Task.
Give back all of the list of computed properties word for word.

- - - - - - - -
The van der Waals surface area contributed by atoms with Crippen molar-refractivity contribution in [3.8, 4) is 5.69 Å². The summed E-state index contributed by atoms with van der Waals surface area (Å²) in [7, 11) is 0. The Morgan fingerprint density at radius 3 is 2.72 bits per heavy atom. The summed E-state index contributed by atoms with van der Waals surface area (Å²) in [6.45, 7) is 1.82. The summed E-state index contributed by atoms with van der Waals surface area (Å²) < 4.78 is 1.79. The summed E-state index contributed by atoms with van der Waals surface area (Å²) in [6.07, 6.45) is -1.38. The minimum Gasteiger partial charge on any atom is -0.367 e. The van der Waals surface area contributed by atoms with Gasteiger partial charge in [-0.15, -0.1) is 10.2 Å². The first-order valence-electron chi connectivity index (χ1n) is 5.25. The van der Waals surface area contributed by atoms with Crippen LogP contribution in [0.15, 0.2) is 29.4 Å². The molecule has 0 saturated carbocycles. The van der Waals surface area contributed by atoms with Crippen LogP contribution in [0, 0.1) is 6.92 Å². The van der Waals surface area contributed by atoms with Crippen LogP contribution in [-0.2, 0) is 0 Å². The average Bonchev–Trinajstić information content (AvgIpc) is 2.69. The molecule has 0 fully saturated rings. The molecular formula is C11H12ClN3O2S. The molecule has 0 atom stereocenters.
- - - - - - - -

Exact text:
The van der Waals surface area contributed by atoms with Crippen molar-refractivity contribution in [3.8, 4) is 5.69 Å². The summed E-state index contributed by atoms with van der Waals surface area (Å²) in [7, 11) is 0. The Morgan fingerprint density at radius 3 is 2.72 bits per heavy atom. The summed E-state index contributed by atoms with van der Waals surface area (Å²) in [6.45, 7) is 1.82. The summed E-state index contributed by atoms with van der Waals surface area (Å²) < 4.78 is 1.79. The summed E-state index contributed by atoms with van der Waals surface area (Å²) in [6.07, 6.45) is -1.38. The minimum Gasteiger partial charge on any atom is -0.367 e. The van der Waals surface area contributed by atoms with Gasteiger partial charge in [-0.15, -0.1) is 10.2 Å². The first-order valence-electron chi connectivity index (χ1n) is 5.25. The van der Waals surface area contributed by atoms with Crippen LogP contribution in [0.15, 0.2) is 29.4 Å². The molecule has 0 saturated carbocycles. The van der Waals surface area contributed by atoms with Crippen LogP contribution in [0, 0.1) is 6.92 Å². The van der Waals surface area contributed by atoms with Crippen LogP contribution in [-0.2, 0) is 0 Å². The average Bonchev–Trinajstić information content (AvgIpc) is 2.69. The molecule has 0 fully saturated rings. The molecular formula is C11H12ClN3O2S. The molecule has 0 atom stereocenters.